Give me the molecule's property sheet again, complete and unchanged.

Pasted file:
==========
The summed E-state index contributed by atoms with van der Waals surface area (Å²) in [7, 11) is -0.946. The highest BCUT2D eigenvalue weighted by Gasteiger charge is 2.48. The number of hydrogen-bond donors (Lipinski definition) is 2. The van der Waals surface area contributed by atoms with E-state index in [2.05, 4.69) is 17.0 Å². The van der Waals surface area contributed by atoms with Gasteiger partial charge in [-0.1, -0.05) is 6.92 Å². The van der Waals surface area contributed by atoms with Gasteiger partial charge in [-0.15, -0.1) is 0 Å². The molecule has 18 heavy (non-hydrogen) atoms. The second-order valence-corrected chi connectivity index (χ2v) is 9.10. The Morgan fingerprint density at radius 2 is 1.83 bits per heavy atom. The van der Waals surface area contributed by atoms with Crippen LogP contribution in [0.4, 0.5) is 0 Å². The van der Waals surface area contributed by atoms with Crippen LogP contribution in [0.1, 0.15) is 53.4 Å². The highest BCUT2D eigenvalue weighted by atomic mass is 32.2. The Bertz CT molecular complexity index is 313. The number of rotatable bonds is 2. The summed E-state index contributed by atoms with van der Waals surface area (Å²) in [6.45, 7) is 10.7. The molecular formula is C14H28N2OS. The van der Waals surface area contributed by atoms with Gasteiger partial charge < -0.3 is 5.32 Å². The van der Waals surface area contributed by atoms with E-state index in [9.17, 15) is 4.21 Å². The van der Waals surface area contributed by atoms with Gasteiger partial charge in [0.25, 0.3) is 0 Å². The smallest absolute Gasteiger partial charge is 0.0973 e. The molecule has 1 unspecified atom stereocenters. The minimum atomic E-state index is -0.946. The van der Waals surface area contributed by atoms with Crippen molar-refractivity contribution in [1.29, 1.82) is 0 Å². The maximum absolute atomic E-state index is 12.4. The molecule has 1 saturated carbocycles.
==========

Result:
The summed E-state index contributed by atoms with van der Waals surface area (Å²) in [7, 11) is -0.946. The highest BCUT2D eigenvalue weighted by Gasteiger charge is 2.48. The number of hydrogen-bond donors (Lipinski definition) is 2. The van der Waals surface area contributed by atoms with E-state index in [2.05, 4.69) is 17.0 Å². The van der Waals surface area contributed by atoms with Gasteiger partial charge in [-0.1, -0.05) is 6.92 Å². The van der Waals surface area contributed by atoms with Gasteiger partial charge in [-0.15, -0.1) is 0 Å². The molecule has 18 heavy (non-hydrogen) atoms. The second-order valence-corrected chi connectivity index (χ2v) is 9.10. The Morgan fingerprint density at radius 2 is 1.83 bits per heavy atom. The van der Waals surface area contributed by atoms with Crippen LogP contribution in [0.4, 0.5) is 0 Å². The van der Waals surface area contributed by atoms with Crippen LogP contribution in [0.1, 0.15) is 53.4 Å². The highest BCUT2D eigenvalue weighted by atomic mass is 32.2. The Bertz CT molecular complexity index is 313. The number of rotatable bonds is 2. The summed E-state index contributed by atoms with van der Waals surface area (Å²) in [6.45, 7) is 10.7. The molecular formula is C14H28N2OS. The van der Waals surface area contributed by atoms with Gasteiger partial charge < -0.3 is 5.32 Å². The van der Waals surface area contributed by atoms with E-state index in [9.17, 15) is 4.21 Å². The van der Waals surface area contributed by atoms with Gasteiger partial charge in [0.25, 0.3) is 0 Å². The smallest absolute Gasteiger partial charge is 0.0973 e. The molecule has 1 unspecified atom stereocenters. The minimum atomic E-state index is -0.946. The van der Waals surface area contributed by atoms with Crippen molar-refractivity contribution in [1.29, 1.82) is 0 Å². The maximum absolute atomic E-state index is 12.4. The molecule has 1 saturated carbocycles.